Building an ADS-B receiver setup

I realised recently that I’ve barely touched this blog for most of 2016 and I suppose that’s because I’ve not done a massive amount of radio this year.  My low powered QRSS/WSPR transmitter continues to run mostly 24/7 on various bands (on 30m at time of writing) and my radio high point of the year was being involved with the organisation and operation of the GB5RC special event station back in August.

My Hexbeam is currently down following a rotator failure and although I have a replacement rotator, I’ve not had the time or manpower available to get it back up again.

But I digress from the subject of this entry.

A few weeks ago I bought a Raspberry Pi3 to use for my own personal DX Cluster to replace the old computer I have running Windows XP.  I spent a while playing around with it, getting it working and then decided to look for other things to use it for.

I re-discovered aircraft tracking using the ADS-B system.  I had an old RTL-SDR dongle and so I bought myself a second Raspberry Pi3 and started experimenting.  I went through a few different builds and finally ended up using the instructions on the ADS-B Receiver Project site.  There are more detailed instructions on the Flightradar24 site showing how to set things up to ‘feed’ what you see to the internet.

I started off by connecting a 6m/2m/70cms collinear to the receiver and I was receiving just a few aircraft out to 50 miles or so but I wasn’t overly happy with that so I built a quarter wave groundplane aerial out of some copper wire and an SO239 socket.   By hanging that in my window, I was instantly receiving aircraft from over 150 miles away.  Absolutely incredible.

Quarter wave groundplane aerial for 1090MHz ADS-B reception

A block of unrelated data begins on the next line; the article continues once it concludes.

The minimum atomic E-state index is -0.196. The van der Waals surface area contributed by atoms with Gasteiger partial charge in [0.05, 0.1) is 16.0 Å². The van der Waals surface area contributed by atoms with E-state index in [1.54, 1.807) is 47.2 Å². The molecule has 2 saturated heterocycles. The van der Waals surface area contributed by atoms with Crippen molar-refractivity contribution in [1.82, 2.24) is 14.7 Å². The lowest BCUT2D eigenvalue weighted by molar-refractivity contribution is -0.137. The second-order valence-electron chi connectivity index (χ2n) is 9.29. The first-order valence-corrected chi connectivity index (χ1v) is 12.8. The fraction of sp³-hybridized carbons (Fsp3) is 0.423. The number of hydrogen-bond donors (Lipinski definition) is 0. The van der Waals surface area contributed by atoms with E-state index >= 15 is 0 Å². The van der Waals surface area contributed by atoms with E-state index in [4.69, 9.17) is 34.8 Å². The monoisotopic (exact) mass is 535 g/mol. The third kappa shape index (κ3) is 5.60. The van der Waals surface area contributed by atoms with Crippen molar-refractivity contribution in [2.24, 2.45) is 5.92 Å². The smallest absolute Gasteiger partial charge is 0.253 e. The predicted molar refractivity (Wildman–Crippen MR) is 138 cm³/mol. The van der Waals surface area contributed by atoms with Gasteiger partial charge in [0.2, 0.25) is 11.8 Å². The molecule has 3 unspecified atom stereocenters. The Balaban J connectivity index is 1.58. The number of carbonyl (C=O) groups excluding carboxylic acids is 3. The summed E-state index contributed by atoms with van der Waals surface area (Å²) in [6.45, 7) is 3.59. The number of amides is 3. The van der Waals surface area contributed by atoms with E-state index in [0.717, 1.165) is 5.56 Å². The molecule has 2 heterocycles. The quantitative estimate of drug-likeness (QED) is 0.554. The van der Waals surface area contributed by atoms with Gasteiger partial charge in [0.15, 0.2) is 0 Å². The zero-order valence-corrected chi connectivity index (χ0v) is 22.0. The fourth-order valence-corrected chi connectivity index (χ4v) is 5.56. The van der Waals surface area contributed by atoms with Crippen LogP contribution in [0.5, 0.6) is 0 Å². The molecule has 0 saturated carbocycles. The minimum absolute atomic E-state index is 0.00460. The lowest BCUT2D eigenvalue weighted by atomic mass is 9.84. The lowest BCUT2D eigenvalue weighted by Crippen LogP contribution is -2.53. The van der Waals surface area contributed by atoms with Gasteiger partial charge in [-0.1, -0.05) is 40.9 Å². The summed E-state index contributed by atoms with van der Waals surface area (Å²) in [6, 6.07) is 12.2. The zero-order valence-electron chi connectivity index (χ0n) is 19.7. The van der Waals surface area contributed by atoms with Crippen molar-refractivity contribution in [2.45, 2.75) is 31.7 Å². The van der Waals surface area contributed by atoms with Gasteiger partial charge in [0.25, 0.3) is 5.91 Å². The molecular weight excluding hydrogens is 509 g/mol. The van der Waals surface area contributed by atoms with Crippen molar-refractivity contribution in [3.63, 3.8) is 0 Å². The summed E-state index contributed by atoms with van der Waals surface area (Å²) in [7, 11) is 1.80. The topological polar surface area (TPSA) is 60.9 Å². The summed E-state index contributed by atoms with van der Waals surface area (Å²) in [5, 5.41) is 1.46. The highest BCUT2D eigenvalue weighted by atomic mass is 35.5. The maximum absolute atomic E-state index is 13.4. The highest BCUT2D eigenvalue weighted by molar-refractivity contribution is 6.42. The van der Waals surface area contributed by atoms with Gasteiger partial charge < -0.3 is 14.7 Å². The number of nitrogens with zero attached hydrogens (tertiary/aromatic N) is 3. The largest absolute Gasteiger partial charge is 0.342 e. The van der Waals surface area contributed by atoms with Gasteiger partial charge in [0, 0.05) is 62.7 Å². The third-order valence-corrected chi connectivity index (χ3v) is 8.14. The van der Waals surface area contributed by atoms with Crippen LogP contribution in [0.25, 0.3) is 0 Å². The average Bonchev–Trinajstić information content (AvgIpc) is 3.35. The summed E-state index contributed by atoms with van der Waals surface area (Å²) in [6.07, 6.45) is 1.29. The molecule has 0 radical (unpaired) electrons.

Quarter wave groundplane aerial for 1090MHz ADS-B reception

This wasn’t enough for me.  I did some research and ordered myself a combined pre-amp and bandpass filter by Uputronics which arrived a day later and my reception range increased out to over 200 miles.  I could have just set this up in the loft and forgotten about it, it would be a good setup.

Uputronics preamp and bandpass filter for 1090MHz ADS-B reception

Uputronics preamp and bandpass filter for 1090MHz ADS-B reception

But of course, anyone who knows me will be aware that I don’t like to compromise and an internal aerial is a compromise.  I could do better.  I was spotting over 1,000 aircraft/day using that internal aerial so what could I do with an outside aerial?  Two years ago, my 10m vertical broke in a storm and the pole it used to be mounted on was sitting outside.  I sourced an external aerial, fitted it on the pole using my old run of RG213 and switched it on.


Although I was receiving many more aircraft, they were all within 50 miles.  A quick calculation of the cable I was using suggested well over 4dB of loss, so over 60% of the signal was being lost in the cable.  It occurred to me that I had a run of EcoFlex 15 coiled up in the loft from my old VHF aerial installation so I fed that outside and ran it up the mast to the aerial.

Success (well, sort of).

I’m now receiving more aircraft from further away.  I’m still not 100% it’s working as it should be so I’ve ordered some test gear and once I’ve got that I can do some more checking.

Over 250 aircraft being tracked in the skies above G6NHU

Over 250 aircraft being tracked in the skies above G6NHU

A basic setup for ADS-B reception can be done cheaply with a small home made aerial, a Raspberry Pi and an RTL-SDR dongle.  I’ve gone a little further but this is a simple project which can be completed in an evening.

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